Wednesday, February 22, 2012

Daddy to the Rescue

This morning proved to be an exciting one.

You know, in that way that being attacked by a man-eating crocodile is exciting.

[Fun side note: Alligators do NOT eat people, while crocodiles do. When I learned that it made me feel rather foolish about every time my roommate in college Cassi and I got into a little game where I smacked her forehead saying "mosquito!" (there totally was one... the first time, at least!) and then she'd retaliate by kicking at my leg saying "man-eating alligator!"]

I had just started driving to work this morning and only gotten a few miles down the dirt road that takes me out of the mountains. There was an oncoming car, and I pulled my car from the middle of the road (everyone drives down the middle of the dirt roads) back over to the right so we could pass each other in a reasonable normal vehicular road-sharing fashion.

But there was a little bit of trouble with this.

The road was a bit icey, and the winds were a bit high, and some combination of those meant that my car went just a touch farther to the right than I had intended.

Which wouldn't be all that much of a problem, except that part of why I had been so much in the middle of the road in the first place was because the blowing wind was making snow drifts all along the sides.

And then, believe it or not, I managed to quickly find myself in one of those drifts and in a rather stuck state of being.

(It hasn't been a good month for me and my car.)

I got out of the car, and determined that it was in fact very securely stuck in the snow bank. I'm sure you find that power of observation on my part impressive. Yep, it sure was stuck in the snow.

I started to try and move enough snow out of the way to get the car out, but the combination of there being a lot of snow, high winds, no shovel, and me only wearing worn tennis shoes made the effort rather futile.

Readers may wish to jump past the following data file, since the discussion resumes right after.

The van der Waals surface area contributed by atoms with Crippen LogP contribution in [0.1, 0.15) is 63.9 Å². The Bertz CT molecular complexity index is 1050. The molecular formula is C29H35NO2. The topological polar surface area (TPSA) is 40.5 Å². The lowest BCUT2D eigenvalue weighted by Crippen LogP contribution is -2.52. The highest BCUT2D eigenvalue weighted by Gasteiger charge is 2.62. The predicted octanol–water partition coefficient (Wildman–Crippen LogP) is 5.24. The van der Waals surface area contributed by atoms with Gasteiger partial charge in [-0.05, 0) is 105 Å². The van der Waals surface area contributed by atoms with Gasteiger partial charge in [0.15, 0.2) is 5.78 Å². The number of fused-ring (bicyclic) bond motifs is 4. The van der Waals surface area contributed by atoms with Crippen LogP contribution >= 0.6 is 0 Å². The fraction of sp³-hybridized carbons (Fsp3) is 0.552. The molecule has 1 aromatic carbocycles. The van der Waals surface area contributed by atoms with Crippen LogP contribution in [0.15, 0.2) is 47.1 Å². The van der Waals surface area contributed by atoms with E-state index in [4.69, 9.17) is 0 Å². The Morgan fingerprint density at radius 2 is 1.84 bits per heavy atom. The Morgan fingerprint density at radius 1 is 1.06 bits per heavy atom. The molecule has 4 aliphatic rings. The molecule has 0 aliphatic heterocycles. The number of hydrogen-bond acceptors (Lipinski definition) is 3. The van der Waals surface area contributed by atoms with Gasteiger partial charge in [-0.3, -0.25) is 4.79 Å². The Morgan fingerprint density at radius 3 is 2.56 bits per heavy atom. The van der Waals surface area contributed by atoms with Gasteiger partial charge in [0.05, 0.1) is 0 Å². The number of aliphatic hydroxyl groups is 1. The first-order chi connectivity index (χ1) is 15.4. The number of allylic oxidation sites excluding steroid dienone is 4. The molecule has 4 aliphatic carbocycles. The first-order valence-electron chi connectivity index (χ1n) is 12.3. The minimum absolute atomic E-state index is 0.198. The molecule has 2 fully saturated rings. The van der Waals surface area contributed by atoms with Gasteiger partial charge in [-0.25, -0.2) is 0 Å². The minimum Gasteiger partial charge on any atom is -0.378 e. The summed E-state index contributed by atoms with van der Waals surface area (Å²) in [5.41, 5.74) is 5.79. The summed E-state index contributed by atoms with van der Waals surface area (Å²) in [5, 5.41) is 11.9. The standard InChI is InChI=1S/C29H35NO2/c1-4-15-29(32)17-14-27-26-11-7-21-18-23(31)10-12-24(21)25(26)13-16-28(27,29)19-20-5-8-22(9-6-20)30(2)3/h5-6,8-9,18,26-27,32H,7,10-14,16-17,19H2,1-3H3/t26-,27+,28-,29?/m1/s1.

My cell phone did not get reception right where the car was (it's almost like there's this horrible theme every time I get my car stuck.....) so I went back up the road a little ways to find a spot where it almost sorta thought it might have a little reception and gave my parents a call.

However, because it was a spot that only almost sorta thought it might have a little reception, all I got was one ring before reception cut out on me and I couldn't get it back.

(The high winds may or may not have been influencing this.)

So I decided to hope really really hard that the phone had in fact rung on my parents' end as well, and that they would be able to discern some gist of there being a problem between the fact that it was 6:15 in the morning and seeing my cellphone on the caller ID, and be intuitive enough to suspect (and more importantly, inclined enough to act on that suspicion) that I was, say, stuck on the side of the road as a result of some sort of car trouble.

I went back the snowdrifted car to make another pass at getting some of the snow cleared out, and managed to fall flat on my back during the walk thanks to that very same ice and wind that caused some of the problem in the first place.

[Fun side note: Ice covered dirt roads are HARD and kinda pokey.]

I briefly contemplated whether I could just sit in my car until spring melted the snow away at that moment.

Luckily I have lots of stupid willpower, and took a deep breathe and went back to work trying to move the snow.

And after the second attempt at digging out the car failed, I decided it was time for a different approach.

I started walking back up the road again, planning on making friends with whomever happened lived in the house with lights on that I could see a little ways from where I only kinda sorta almost had cell phone reception and inquire if they would at the very least let me use a phone that I could actually make a call on and at the very best feel so inclined to offer to pull my car out of the snow drift, when lo and behold who should come driving around the bend in the road but my most wonderful father in his plow-fronted old pick-up truck. 

(It really was a glorious sight right then.)

Five minutes of crawling underneath my car to get a tow strap hooked up later we had it back on the road, unstuck and no worse for the wear.

And then I got to continue merrily down the mountain to work with no further hindrance and a new found respect for the little seen danger in snow drifts.

I did not stop to take a picture of the getting stuck this time. Apparently blogging wasn't a top thought right then, and I didn't spend enough time standing around to get bored enough to start playing around with whatever was at hand.

In summary:  Yea Daddy!!

2 comments:

  1. Lol, I remember that "mosquito." And it is weird that you keep having no cell service where your car gets stuck. But, no pictures? I'm rather disappointed.

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